After we receive the frozen samples back in Madison, we will process them and use a technique called RNAseq to measure the levels of all genes in the plant, its transcriptome. We are hoping that by comparison of the mutants to the normal (i.e. wild-type) plants we will be able to see altered patterns of response that will tell us how these various types of plants have adapted to the spaceflight environment. We have also engineered these plants with a visual reporter (a green fluorescent protein) for the RBOHD gene that will allow us to look down the microscope at the fixed, returned plants and see to a cellular level where this gene had become active, giving us a map of responsiveness across the plant body to help put our gene level data in context.

Lastly, while on orbit, we will take advantage of an opportunity to put some of our samples into the LMM. This is a microscope on board the ISS that will allow us to remotely image our plant samples. The astronauts load a plate from our experiment into the LMM but then we remotely image the samples from NASA’s Glenn Research Center in Cleveland. The plants for this element of the work are engineered with two reporters hooked up to green fluorescent protein. One reporter changes as the oxygen levels are lowered (it’s called Rap2.12 and was kindly provided to us from Joost VanDongen in Germay) and a second reporter monitors when the plants are triggering environmental stress responses (this one is called EIN2 and was a gift from Akadipta Bakshi and Brad Binder in Tennessee). These reporters will let us literally see the stress responses to spaceflight play out in real time on orbit.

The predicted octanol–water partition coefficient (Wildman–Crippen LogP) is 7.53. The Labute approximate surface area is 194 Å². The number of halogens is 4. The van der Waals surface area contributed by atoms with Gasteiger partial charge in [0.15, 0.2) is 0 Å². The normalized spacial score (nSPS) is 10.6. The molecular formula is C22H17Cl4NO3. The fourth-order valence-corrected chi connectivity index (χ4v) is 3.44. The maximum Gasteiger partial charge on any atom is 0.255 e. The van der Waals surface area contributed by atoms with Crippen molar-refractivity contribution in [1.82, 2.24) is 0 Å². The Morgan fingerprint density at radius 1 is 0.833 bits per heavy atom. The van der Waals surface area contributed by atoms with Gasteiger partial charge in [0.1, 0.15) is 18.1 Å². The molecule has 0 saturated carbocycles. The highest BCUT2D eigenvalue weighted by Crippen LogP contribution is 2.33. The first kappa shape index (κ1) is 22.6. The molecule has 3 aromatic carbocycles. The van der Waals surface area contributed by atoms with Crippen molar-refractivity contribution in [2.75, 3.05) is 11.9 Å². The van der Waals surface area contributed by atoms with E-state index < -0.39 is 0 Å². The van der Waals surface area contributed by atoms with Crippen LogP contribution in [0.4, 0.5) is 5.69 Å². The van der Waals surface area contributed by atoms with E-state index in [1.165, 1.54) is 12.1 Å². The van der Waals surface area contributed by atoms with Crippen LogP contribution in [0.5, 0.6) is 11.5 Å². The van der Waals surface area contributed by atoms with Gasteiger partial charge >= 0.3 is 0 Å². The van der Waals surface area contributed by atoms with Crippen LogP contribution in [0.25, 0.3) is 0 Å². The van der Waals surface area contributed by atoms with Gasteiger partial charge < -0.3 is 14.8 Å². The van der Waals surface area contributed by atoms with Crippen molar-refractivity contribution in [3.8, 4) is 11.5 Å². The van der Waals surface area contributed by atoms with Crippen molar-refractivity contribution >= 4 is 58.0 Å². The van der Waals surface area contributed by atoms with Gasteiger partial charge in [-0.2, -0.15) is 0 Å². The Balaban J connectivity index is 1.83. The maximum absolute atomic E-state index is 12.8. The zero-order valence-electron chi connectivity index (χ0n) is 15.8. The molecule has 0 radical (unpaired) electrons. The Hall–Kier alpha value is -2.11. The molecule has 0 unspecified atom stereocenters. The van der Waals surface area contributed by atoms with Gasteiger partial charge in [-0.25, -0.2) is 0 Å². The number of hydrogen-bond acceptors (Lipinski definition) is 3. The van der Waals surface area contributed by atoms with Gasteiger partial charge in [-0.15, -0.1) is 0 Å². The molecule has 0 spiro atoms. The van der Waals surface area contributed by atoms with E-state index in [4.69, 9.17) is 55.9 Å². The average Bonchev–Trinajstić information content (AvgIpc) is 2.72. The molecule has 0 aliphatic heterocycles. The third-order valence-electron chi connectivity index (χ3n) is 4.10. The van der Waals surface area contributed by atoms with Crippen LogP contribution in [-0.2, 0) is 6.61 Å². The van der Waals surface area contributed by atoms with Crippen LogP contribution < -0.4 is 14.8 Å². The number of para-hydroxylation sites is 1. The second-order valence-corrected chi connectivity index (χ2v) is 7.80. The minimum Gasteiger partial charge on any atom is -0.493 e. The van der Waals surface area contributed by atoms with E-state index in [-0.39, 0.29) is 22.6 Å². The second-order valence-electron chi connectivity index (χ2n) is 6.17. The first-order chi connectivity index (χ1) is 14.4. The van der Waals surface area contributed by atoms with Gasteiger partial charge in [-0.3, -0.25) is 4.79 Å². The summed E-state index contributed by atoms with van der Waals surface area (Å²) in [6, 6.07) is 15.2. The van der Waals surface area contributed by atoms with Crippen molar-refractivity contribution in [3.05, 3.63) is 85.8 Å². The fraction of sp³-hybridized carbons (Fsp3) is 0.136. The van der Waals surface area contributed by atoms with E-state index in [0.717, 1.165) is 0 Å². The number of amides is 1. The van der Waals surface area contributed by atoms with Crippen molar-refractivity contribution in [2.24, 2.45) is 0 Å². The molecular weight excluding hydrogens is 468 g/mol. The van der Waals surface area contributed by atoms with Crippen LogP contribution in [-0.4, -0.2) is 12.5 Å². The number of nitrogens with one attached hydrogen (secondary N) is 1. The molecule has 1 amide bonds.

NASA astronaut Dan Burbank working on the LMM. Photo credit: NASA

Let’s grow plants in space

BRIC-19: TOAST II & GeneLAB Experiment, 2014

The Gilroy Lab has been again fortunate to secure NASA funding for a second experiment studying the growth of Arabidopsis plants in microgravity on the International Space Station (ISS). This experiment is called BRIC-19: Test Of Arabidopsis Space Transcriptome II (TOAST II) and GeneLAB. Similar to BRIC-17, we will use the BRIC (Biological Research In Canisters) hardware with our plants growing in petri plates inside PDFU (Petri Dish Fixation Units) as we did for BRIC-17. Our experiment will launch on September 19, 2014, tucked inside SpaceX’s Dragon capsule as part of the CRS-4 (cargo resupply mission #4). The Dragon will berth with the ISS two days later on September 21, 2014, at which point the astronauts will unpack our BRICs into the ISS and our experiment will begin.

So, what exactly will we be investigating during our second foray to the ISS?